Dallas Cowboys: Rich Bisaccia

Bisaccia doesn't want kickers punished

June, 16, 2014
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IRVING, Texas -- The Dallas Cowboys have one of the NFL’s best kickers in Dan Bailey, so if extra points come from a deeper distance in the future it won’t much matter.

But Cowboys special teams coach Rich Bisaccia doesn’t believe there needs to be a tweak in the point-after process.

“Peyton Manning broke the record for touchdown passes, so should we limit the amount of time you get to throw the ball because, all of a sudden, the record has been broken for touchdown passes?" Bisaccia told ESPN’s NFL columnist Ashley Fox. "We have to be careful for how much we're changing the game.”

In March, not long after signing a seven-year, $22.5 million extension, Bailey talked about a proposed rule change that never came about.

“I definitely can see where he’s coming from,” Bailey said. “I can’t say that it doesn’t make sense to me, but at the same time I think it’s really just a matter of how you look at it. There’s just a million different examples you can argue that point. For me it’s like a handoff or maybe a center-quarterback exchange. To me and to most people, they feel like it would seem like an automatic thing, just handing the guy the ball, but as we all know that doesn’t always go smoothly. There’s fumbles and botched snaps. That’s just one example. I feel like if it was as automatic as everybody implies, I feel like we’d all be out of a job because everybody would be able to do it. I don’t think that’s the case. I understand where it comes from, but obviously I disagree on a couple of fronts.”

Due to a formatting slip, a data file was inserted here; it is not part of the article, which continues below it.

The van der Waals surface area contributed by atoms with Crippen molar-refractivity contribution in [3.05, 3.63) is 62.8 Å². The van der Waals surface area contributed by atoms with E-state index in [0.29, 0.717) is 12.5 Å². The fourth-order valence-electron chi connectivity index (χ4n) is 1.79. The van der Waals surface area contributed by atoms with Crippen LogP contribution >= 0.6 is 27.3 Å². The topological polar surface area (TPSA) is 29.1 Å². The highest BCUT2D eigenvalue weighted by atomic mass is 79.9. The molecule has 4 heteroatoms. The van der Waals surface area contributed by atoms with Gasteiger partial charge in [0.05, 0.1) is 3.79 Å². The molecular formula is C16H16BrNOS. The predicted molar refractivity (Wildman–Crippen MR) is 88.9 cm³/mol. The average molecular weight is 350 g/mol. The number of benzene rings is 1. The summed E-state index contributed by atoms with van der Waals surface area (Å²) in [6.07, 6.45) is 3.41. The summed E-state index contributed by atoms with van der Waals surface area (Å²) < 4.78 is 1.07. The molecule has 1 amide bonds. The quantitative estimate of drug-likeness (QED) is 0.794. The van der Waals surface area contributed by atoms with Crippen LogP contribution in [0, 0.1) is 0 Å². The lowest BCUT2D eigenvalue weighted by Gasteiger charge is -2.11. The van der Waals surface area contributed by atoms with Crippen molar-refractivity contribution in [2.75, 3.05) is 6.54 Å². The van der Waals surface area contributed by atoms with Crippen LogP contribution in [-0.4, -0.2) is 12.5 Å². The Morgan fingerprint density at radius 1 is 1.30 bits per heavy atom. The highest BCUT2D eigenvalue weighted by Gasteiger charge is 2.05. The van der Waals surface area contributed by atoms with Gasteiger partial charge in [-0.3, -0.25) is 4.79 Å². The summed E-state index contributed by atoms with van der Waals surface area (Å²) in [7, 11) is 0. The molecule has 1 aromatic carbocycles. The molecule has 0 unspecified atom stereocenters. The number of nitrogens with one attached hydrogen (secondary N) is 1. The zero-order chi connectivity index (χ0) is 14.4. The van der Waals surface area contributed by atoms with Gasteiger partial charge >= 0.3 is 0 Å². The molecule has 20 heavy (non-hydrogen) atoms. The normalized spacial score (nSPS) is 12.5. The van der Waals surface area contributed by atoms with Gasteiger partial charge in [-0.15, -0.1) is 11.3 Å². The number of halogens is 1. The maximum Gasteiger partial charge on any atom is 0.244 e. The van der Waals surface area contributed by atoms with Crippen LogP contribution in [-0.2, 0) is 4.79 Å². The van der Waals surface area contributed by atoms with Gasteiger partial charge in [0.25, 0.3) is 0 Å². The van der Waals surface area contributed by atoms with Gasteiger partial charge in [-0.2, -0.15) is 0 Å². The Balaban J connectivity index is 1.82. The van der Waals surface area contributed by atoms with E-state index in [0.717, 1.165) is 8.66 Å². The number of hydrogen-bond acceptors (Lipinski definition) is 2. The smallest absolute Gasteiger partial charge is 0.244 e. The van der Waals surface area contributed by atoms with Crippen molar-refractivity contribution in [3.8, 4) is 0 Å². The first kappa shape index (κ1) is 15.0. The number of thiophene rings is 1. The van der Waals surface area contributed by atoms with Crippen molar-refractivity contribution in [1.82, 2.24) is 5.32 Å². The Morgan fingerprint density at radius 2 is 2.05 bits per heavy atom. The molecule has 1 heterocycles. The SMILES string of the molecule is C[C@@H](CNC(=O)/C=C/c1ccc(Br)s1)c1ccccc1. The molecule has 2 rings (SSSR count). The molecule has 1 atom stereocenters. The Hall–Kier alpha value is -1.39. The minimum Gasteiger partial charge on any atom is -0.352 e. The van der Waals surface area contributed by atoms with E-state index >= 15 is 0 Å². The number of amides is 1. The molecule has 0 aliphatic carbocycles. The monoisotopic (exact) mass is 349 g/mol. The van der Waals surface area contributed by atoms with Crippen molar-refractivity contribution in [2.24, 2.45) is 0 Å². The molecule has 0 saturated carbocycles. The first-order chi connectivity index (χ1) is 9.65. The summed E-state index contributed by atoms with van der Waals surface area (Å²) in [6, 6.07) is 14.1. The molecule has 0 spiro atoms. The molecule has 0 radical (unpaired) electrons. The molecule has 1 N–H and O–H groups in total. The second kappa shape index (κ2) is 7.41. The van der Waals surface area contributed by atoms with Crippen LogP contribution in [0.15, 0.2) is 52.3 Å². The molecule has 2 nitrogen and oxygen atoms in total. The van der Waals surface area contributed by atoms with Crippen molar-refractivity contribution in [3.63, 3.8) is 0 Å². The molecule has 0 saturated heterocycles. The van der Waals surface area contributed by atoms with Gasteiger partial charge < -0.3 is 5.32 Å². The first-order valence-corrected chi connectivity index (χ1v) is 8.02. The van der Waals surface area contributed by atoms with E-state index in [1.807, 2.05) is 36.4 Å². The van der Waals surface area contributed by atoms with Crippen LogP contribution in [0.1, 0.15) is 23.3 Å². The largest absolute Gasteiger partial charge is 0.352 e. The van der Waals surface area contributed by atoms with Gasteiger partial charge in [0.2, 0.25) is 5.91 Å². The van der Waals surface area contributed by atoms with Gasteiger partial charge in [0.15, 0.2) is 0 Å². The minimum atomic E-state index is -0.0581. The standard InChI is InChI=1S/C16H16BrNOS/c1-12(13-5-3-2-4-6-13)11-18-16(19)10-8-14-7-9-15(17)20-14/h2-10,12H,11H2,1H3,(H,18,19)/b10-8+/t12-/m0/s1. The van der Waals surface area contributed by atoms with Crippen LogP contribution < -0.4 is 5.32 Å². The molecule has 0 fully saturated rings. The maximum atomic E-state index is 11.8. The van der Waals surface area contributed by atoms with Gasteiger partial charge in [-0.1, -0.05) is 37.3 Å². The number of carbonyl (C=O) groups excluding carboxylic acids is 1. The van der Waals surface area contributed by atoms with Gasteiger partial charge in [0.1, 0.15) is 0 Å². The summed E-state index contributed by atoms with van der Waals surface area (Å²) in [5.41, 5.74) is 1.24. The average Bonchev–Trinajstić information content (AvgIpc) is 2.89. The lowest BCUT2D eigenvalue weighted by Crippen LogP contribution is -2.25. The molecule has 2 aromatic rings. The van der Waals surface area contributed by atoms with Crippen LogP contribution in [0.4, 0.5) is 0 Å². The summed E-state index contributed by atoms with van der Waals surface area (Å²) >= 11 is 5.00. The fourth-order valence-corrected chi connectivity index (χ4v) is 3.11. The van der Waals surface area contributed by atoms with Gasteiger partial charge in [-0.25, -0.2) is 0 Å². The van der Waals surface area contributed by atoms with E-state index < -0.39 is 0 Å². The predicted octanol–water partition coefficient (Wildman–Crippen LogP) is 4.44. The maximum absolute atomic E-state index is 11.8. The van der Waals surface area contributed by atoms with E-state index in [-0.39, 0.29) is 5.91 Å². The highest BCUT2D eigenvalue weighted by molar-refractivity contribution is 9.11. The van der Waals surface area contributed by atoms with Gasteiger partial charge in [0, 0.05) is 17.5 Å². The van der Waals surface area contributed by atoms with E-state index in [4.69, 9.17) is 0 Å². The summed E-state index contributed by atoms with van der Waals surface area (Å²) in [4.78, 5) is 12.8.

For two weeks in the preseason the point-after try will come from the 15-yard line, equating in a 32- or 33-yard field goal. Last year kickers converted 90 percent of their tries from between 30-39 yards.

Bailey, who has never missed a PAT, has missed just one of 33 career attempts between 30-39 yards. If the NFL wants to move it back further, Bailey is 27 of 29 from 40-49 yards and has made 17 attempts in a row in his career.

He could become the most accurate kicker in history next season.

Bisaccia doesn’t want to see his guy -- or any kicker -- punished for excellence.

"Proficiency is a skill kickers have worked really hard at, and that part of the game has really changed," Bisaccia said. "Pete Gogolak was the first soccer-style kicker in the game. The way they kick changed only in my short lifetime of football. Unless we want to alleviate the kicker and say a position player has to kick, they're going to get better ... We're going to penalize guys for perfecting their craft? They're getting more skilled, more proficient, but it's a skill they've had to work at."